Harte is not entitled to speak for the GAA
It was probably inevitable the GAA was going to get tangled up in the referendum on the Eighth Amendment somewhere along the way. The association is in the country’s bloodstream – a generally positive state of being and yet not always one in which it necessarily delights. This is one of the situations in which its very ubiquity feels like more a curse than a blessing.
The GAA’s greatest strengths – connectivity within communities, the name recognition of its leading practitioners, its thriving brand – make it ripe for being co-opted by any and all causes that take a fancy to it. It has ever been thus.
There isn’t a political party or cause in the State which hasn’t plugged into the GAA mainframe at some point or other, with or without the association’s blessing. Usually, if only in the interests of a peaceful life, without.
Conor McMorrow’s terrific book Dáil Stars is littered with examples. One story he tells goes back to the 1964 Galway-East by-election, won for Fine Gael by three-time All-Ireland medallist John Donnellan.
Fianna Fáil’s riposte – and you have to admire the neck, on a certain level – was to claim Donnellan was elected purely on the back of his football exploits and that Fine Gael had presented this as his sole electable quality. As if the very notion offended the delicate sensibilities of the soldiers of destiny. “The Galway jersey was displayed in that election and there are none so blind as those who do not want to see,” said FF senator Mark Killilea. “A GAA official denied that the GAA was used in this election,” wrote FF’s outgoing Tuam secretary, one P Talty. “But this we cannot agree with. It was most definitely used as an election gimmick by the Fine Gael hierarchy.”
None of this typical political manoeuvring is especially notable, except for the familiar passing mention of the GAA official.
Denying that the GAA is being used to further a political cause has been the lot of the put-upon GAA official since the organisation began. As a course of action in times of quarrel, it is well-worn, predictable, occasionally disingenuous and basically the only way to survive and move forward. Over half a century later and the terms and conditions remain the same.
Which is why, regardless of what side of the Yes/No fence they personally come down on, officials in Croke Park will have cause to be livid with Mickey Harte after Saturday. That said, it is also why they are likely to keep their counsel on the matter and simply play out time until the result is announced on May 26th. For better or worse, it’s the GAA way.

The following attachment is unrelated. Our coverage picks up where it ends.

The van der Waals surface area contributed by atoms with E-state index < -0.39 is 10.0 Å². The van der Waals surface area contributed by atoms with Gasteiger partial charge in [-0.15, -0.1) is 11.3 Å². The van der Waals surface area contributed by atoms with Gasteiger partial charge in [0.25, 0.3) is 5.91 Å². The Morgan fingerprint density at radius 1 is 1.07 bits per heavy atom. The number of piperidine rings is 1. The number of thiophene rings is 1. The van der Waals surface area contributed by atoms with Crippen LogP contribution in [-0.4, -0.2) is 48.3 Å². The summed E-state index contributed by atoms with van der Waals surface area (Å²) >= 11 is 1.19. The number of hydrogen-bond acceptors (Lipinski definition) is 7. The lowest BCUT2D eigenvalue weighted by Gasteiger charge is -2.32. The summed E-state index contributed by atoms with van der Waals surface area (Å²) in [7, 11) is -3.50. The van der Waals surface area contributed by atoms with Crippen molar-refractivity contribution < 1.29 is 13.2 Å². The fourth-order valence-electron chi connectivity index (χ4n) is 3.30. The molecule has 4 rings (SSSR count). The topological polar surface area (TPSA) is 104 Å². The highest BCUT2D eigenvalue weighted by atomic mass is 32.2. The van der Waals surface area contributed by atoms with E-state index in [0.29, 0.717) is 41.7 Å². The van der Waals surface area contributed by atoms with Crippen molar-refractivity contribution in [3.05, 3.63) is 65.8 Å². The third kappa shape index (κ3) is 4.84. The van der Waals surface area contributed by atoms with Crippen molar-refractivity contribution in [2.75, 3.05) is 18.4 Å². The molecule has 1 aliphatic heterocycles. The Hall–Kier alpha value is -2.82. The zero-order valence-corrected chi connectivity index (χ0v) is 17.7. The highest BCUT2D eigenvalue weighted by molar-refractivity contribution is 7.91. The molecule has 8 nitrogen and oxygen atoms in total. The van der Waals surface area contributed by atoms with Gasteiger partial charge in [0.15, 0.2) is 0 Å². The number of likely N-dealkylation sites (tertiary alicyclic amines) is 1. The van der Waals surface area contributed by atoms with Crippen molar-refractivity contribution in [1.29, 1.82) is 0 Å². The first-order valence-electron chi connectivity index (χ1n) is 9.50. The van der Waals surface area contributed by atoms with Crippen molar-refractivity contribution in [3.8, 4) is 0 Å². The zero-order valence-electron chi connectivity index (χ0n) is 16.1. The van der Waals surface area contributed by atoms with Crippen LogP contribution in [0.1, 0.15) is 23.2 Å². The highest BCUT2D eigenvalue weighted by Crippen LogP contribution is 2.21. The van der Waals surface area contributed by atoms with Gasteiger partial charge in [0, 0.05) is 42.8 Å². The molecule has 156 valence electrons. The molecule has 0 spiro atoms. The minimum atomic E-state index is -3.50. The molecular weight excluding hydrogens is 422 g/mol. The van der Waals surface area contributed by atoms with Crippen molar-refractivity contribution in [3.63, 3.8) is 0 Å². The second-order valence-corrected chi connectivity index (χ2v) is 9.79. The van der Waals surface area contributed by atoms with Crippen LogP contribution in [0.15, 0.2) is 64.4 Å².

The Tyrone manager appeared at an event billed “GAA Athletes for a No Vote” in Ballyfermot along with former Meath player Joe Sheridan, Antrim footballer Patrick Gallagher, Derry camogie player Aoife Cassidy and Galway player AnneMarie McDonagh. They put out a statement, did some interviews and ran a skills session for local kids.
On the face of it, there’s not a massive amount in there for the association to be too unhappy with. All known history would suggest they’d have preferred their name to be kept out of it, just as all known history practically guarantees that something like this was sure to happen eventually. And if it was, that the Tyrone manager was unlikely to be too far away.
In an association the size of the GAA, there will be Yes people and there will be No people. Nobody with even a passing knowledge of Irish sport will have been surprised at Harte’s position on the repeal question. Similarly, if you’ve followed his career at any level over the past 15 years since he took charge of Tyrone, you know he’s not likely to duck any issue about which he has strong feelings. In many respects, there is no news here.
That is, until you get to the statement put out behalf of Harte and co. “The GAA’s vision,” it begins, “is that everyone be welcome to participate fully in our games and culture, that they thrive and develop their potential, and be inspired to keep a lifelong engagement with our association.” It goes on to includes lines such as: “We are an inclusive organisation. There is space for everybody at our table.”
All the way through, the statement is littered with “we” and “our” – in reference to the GAA as a whole. When it gets to the meat of the statement, it reads: “In keeping with those principles, we are coming together today to ask the Irish people to vote No on May 25th.” There is no gear change, no line separating their own personal views from that of the association, nothing like that. To anyone reading the statement, it looks like a declaration of the position of the GAA on the matter. Which, of course, it is not.
The GAA has no position on this and will have no position other than to take a thoroughly dim view of anyone purporting to speak on their behalf. It was no surprise, therefore, to find yesterday Croke Park was in the process of informing its units around the country that the organisation was to have no involvement in the campaign. All it would have taken was another handful of these events through the coming week to reach a critical mass.
Mickey Harte’s views are clearly deeply-held. But they are his views – not the GAA’s – and he has a responsibility to make that clear when he speaks on the matter. Any muddying of the waters is just playing politics and does him no credit.
‘‘ In an association the size of the GAA, there will be Yes people and there will be No people. Nobody with even a passing knowledge of Irish sport will have been surprised at Harte’s position on the repeal question